The civil service union PCS has announced that it is continuing to ballot its members over strike action, despite the announcement by the Cabinet Office that five unions have agreed to changes to the Civil Service Compensation Scheme (CSCS). The ballot, which is scheduled to close on February 25, is covering around a quarter of a million civil service workers across all sectors, including Jobcentre staff, tax workers, court staff and driving examiners.
The “agreement” reached by the five other unions (Prospect, FDA, GMB, POA and Unite) is a mixture of reserved rights for those over 50 and lesser rights for those under that age. These rights do not cover the young or those recruited into the civil service since 2007. The CSCS will reduce the amount of money available to those made redundant by up to a third, allowing employers to introduce job losses on the cheap; the PCS label this as cynical given that thousands of jobs are at risk over the coming years.
The PCS has never factored in support from these unions in terms of industrial, political or legal action; in other words the agreement by the five makes no difference to the PCS’s position or plans.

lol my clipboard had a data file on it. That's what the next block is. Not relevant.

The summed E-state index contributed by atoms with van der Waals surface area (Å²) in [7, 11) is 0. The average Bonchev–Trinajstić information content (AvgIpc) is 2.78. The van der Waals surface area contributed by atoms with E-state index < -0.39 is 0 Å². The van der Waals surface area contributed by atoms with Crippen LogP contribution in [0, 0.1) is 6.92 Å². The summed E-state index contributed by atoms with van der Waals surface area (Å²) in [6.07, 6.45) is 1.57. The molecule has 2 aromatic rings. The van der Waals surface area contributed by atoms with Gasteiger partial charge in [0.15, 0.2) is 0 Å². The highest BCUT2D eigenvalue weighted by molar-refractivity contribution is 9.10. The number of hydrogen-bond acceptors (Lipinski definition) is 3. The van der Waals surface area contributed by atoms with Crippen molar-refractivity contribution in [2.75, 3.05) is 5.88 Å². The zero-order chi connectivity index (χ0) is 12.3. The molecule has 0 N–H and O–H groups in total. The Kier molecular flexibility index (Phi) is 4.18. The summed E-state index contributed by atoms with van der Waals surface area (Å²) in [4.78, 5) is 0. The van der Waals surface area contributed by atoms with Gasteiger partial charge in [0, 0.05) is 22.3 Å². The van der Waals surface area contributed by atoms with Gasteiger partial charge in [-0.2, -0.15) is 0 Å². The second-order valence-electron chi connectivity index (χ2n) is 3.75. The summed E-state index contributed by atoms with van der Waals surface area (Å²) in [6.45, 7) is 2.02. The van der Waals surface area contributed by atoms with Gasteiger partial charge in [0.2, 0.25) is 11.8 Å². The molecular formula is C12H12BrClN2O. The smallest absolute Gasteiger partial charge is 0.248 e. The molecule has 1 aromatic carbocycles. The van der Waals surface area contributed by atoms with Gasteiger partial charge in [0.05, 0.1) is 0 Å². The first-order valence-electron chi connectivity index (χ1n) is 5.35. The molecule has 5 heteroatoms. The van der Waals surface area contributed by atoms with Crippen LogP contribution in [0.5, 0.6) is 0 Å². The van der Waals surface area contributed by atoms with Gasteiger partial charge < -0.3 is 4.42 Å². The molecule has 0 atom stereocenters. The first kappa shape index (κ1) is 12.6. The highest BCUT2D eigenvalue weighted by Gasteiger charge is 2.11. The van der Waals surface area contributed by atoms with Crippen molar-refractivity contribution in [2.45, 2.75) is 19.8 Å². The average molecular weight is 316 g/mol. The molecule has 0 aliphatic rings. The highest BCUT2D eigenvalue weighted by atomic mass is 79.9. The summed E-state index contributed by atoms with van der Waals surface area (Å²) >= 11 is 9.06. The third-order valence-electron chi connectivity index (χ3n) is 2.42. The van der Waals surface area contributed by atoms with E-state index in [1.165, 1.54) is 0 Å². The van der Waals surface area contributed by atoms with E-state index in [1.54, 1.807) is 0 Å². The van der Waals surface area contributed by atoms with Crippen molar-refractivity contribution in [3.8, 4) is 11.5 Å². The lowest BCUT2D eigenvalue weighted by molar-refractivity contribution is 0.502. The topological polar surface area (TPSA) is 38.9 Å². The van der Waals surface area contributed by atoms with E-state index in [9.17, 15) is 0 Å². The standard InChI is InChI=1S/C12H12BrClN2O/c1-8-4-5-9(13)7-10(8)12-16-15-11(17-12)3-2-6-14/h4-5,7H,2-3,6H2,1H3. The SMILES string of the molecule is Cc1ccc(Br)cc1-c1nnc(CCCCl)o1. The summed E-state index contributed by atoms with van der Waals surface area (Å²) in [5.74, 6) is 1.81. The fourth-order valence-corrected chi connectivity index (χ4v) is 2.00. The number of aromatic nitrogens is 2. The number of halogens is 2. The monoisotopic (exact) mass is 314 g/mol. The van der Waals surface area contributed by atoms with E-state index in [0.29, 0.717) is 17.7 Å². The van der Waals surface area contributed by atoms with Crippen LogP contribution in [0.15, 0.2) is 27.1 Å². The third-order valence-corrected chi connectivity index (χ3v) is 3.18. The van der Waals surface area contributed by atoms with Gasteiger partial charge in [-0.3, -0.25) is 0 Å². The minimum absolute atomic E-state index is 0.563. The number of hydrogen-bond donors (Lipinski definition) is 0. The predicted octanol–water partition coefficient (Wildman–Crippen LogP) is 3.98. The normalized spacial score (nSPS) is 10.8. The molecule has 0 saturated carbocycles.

Of course senior managers in the civil service will make mischief and try to persuade members to vote “no” in the ballot by claiming that the union movement in the civil service is divided.
Unfortunately, on this issue, it has been divided from day one. The irony is that the five have only got a better deal (FDA and Prospect had wanted to agree the first offer made to them) through the actions of the PCS: launching a judicial review, rallying MPs (more than 130 of whom have backed an Early Day Motion in Parliament to re-examine the “disappointing and unfair proposals”) and announcing the industrial ballot. In other words, the pressure generated by the PCS campaign has made the Government offer further concessions.
Further pressure, in our view, can generate further concessions; that is why it is vital that members vote “yes” in the ballot. If successful, the PCS are hoping to hold a one day “all together” strike, followed by a week of one day strikes held by different elements of the PCS, emulating the recent CWU postal strikes.